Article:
EVANSTON — The Don and Claudia Proffit Family Ranch celebrated its 16th year of bringing horsemen from throughout northern Utah and southwestern Wyoming rich quarter horse bloodlines.
“My dad does better with the horse’s genealogy than with his own” said Liberty Proffit Day of her father, Don Proffit.
For nearly two decades the local ranch, nestled in the Bear River Valley, has hosted a yearly Labor Day Weekend Horse Sale. Having built a reputation of fine bloodlines, the yearly sale routinely sees returning buyers.
“It’s a lot of people who come back year after year — people who know my dad and know the kind of work he puts in,” Tiko Proffit Heaps said of her father’s reputation in the equestrian community.
Not only does the yearly sale offer buyers a place to bid on fine quarter horses, it has also turned into a community social event. Equestrian enthusiasts come from throughout the area to rub shoulders with other individuals in their market and to learn from experienced breeders.
“It’s become a fall social,” said Claudia Proffit. This year, the vocal talents of Denise Lester entertained attendees. Pie and crafts were also sold.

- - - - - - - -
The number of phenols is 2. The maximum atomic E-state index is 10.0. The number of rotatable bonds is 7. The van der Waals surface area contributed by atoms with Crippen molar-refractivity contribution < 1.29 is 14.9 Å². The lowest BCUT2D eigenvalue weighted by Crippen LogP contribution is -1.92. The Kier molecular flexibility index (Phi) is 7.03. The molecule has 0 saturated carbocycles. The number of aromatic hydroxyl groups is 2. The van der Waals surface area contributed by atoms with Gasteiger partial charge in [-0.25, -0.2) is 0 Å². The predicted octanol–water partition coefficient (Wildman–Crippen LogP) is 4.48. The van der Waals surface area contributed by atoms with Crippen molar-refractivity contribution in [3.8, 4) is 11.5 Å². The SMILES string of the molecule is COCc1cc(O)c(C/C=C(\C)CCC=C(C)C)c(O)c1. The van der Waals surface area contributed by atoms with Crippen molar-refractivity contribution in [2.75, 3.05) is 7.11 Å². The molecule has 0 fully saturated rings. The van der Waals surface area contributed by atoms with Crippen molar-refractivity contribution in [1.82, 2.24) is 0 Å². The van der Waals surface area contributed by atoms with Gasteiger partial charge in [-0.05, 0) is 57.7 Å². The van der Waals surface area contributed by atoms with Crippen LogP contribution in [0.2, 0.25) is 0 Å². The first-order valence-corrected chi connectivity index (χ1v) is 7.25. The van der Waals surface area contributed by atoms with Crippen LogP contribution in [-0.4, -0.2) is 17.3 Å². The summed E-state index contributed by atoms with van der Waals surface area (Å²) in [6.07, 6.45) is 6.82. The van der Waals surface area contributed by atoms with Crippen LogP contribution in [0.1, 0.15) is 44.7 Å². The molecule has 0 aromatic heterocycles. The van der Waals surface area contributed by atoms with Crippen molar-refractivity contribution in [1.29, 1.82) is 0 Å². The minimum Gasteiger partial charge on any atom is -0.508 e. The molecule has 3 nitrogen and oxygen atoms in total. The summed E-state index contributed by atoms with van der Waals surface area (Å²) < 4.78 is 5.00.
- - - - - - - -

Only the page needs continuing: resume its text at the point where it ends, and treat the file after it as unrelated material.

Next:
Samantha Hakala, of Uinta County, is working on building up her breeding horse herd. She brought three horses to the sale, hoping to make a profit.
She said of the opportunity to mingle with quarter horse breeders like Don Proffit, “I’ll never stop listening to him because every time I learn something new.”
Hanging on the wall at the sale was a board covered in flyers from 16 years of horse heritage the Proffits have built. Claudia Proffit remembered her doubts the first year of the sale saying, “I said, ‘Oh Don, it’ll never work...’ but it has. It’s been a huge job but it has worked.”
Keeping their corner of the Great American West alive for one more year, the Proffits routinely produce horses, cattle, sheep and grandkids.